From 100 billion RMB in 2014, the outstanding P2P loan balance in China swelled to 1.3 trillion RMB by June 2018, a number that dwarfs the estimated outstanding balance of $120-150 billion in the US.

The beginning of the end

Signs of strains in the market surfaced as early as 2015, when Ezubao, one of the largest lenders at the time with 900,000 investors, went bust. It turned out to be a Ponzi scheme that at its peak had reached 59.8 billion RMB (around US$9 billion).

As regulators, journalists, and industry veterans began to scrutinize the industry, the full extent of abuse and amateurish practices started to surface. Some P2P platforms were found to be creating fictional information about borrowers in order to form asset pools, and then funneled funds they collected to support their own business needs.

Many platforms extended credit without having proper risk assessment tools or processes in place. Many more were operating as “shadow banks," where they offered high interest rates from individual investors, and lent the money out to businesses at even higher interest rates. These were all packaged as wealth management products and sold online.

These abuses eventually attracted the attention of China’s regulators, which in 2016 began to impose increasingly strict regulations, which included the appointment of a custodian bank, full disclosure on the use of investments, and caps on the maximum lending amounts that could be extended to individuals (1 million RMB) and companies (5 million RMB).

These were also instituted as part of a broader effort by China’s central bank to reduce financial risks, and included the unveiling of a new set of far-reaching rules on the asset management sector, including regulations that set limits on leverage levels and banned implicit guarantees.

The collapse of China’s P2P market has been as swift as its rise. While players were forced to search for new business models to survive, market scandals made it difficult to raise capital, and investors started to withdraw their investments, causing “runs” on the platforms. Tightening credit markets and a softening economy--especially in the real estate sector--also meant that corporates who borrowed from these platforms were more prone to default on their loans.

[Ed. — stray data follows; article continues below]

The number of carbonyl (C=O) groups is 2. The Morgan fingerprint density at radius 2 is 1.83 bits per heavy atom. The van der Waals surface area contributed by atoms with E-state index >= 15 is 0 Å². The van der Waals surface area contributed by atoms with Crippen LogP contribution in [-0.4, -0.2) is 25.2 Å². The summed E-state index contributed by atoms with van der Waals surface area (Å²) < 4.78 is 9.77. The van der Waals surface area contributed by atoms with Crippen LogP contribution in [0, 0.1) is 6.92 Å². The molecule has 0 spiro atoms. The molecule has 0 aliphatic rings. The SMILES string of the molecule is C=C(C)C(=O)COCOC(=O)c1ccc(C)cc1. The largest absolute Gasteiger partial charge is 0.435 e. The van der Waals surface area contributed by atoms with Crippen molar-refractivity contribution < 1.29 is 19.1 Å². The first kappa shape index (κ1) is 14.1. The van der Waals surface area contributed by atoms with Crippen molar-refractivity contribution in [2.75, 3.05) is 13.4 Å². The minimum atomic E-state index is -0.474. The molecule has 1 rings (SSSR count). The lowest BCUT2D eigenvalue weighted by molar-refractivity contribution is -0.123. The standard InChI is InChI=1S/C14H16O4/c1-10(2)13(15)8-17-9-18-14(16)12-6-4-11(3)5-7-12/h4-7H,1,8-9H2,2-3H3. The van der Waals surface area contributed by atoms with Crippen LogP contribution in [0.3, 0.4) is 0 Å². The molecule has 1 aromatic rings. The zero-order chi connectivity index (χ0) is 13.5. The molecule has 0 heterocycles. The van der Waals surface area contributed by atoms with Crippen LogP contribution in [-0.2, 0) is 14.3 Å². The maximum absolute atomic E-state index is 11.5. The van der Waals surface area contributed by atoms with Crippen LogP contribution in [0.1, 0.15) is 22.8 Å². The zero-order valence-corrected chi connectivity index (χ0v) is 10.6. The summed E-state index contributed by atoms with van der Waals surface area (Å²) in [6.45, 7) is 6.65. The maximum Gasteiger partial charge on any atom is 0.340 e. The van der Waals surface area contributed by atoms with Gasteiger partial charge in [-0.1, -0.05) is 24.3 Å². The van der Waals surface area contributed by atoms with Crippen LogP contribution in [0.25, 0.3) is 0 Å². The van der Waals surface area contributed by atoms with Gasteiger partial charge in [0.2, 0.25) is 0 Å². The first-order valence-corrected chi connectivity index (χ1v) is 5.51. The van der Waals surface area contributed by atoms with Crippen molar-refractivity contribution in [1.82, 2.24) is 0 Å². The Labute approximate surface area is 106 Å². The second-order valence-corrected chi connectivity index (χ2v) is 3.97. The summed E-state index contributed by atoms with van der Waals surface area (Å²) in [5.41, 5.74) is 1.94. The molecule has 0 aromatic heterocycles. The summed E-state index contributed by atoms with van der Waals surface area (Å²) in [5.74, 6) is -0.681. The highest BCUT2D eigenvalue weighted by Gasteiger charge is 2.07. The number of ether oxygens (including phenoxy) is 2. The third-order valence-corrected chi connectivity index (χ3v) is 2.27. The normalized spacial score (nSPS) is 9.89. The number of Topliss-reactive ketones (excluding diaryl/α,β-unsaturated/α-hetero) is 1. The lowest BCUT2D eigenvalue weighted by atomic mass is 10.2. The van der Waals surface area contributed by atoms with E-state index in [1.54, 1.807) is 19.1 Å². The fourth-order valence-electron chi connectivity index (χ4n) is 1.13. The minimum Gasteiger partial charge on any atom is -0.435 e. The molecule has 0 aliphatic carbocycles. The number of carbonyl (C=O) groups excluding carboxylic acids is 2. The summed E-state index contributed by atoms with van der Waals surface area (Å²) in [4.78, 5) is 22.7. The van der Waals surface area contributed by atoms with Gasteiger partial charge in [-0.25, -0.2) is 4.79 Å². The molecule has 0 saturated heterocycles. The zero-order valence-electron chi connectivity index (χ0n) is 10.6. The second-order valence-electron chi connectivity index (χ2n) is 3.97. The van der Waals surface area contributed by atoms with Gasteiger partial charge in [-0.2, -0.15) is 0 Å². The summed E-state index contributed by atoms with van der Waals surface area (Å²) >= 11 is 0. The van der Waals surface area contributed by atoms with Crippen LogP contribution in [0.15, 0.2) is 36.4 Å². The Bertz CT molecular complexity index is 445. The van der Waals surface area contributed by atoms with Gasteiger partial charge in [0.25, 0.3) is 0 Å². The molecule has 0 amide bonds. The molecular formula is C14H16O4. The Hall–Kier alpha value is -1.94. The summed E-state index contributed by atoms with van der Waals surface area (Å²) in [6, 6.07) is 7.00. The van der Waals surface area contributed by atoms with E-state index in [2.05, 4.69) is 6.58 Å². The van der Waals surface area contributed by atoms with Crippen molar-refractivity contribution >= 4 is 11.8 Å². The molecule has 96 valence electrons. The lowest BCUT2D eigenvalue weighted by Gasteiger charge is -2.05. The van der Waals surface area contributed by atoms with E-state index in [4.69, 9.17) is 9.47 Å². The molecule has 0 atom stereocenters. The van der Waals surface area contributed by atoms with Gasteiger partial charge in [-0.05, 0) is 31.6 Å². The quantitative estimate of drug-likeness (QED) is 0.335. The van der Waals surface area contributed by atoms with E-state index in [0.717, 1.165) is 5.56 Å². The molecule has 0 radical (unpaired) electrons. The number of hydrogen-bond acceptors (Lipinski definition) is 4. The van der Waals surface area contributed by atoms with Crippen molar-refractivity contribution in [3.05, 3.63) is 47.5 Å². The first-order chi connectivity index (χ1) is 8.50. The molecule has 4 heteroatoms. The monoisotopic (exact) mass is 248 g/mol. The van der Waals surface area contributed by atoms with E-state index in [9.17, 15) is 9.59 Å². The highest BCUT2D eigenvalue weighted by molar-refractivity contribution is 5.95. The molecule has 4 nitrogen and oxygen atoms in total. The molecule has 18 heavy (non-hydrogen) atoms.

Implications of the P2P crisis

So, what lessons have been learned from the turbulence of the past few years? And what’s next for China’s P2P lending industry?

First, a number of industry-dominating leaders are likely to emerge from the crisis. While the industry undergoes a massive shake-out, some of the leaders in the industry are busy transforming their businesses. Lufax, one of the earliest P2P players to reach scale, has positioned itself as a wealth management platform and has opened an overseas platform in Singapore.

Creditease’s P2P platform, Yirendai, which listed on the New York Stock Exchange in 2015, is leveraging technology to build an online wealth management service for mass affluent customers.

As the market weeds out undisciplined and unscrupulous competitors, players like Lufax and Yirendai will be poised to benefit from a less crowded and more professionalized market, and they are likely to earn the blessing of the regulator.

Second, regulators learned an important lesson on how to balance innovation and risk. In a market as big as China, risks can spread quickly. But regulators must strike a delicate balance: Establish rules that are too onerous and you discourage experimentation and stifle innovation. Make the rules too loose, however, and you invite abuse from rogue players that try to circumvent or game the system. Fostering innovation while controlling for risks will continue to be one of the biggest challenges that financial regulators in China --and indeed in the rest of the world—need to grapple with.

Third, while the first phase of the P2P craze is now over, the wave of start-ups that have emerged in recent years has ignited a whole range of fintech innovations in areas such as payments, blockchain, credit, and small business applications. Many of these fintech startups in China today are already leading globally in their level of innovation, technological sophistication, and user-adoption. But startups don’t hold a monopoly on innovative ideas and business models: Many large and well-established financial institutions have awakened to the enormity of the opportunity and are investing heavily in this space.

As the dust settles and the P2P industry emerges from its first major crisis, the next chapter for fintech in China will hopefully see the survivors apply the lessons they’ve learned to build stronger and more sustainable businesses. Innovation is, after all, a process of “failing fast” and learning from those failures.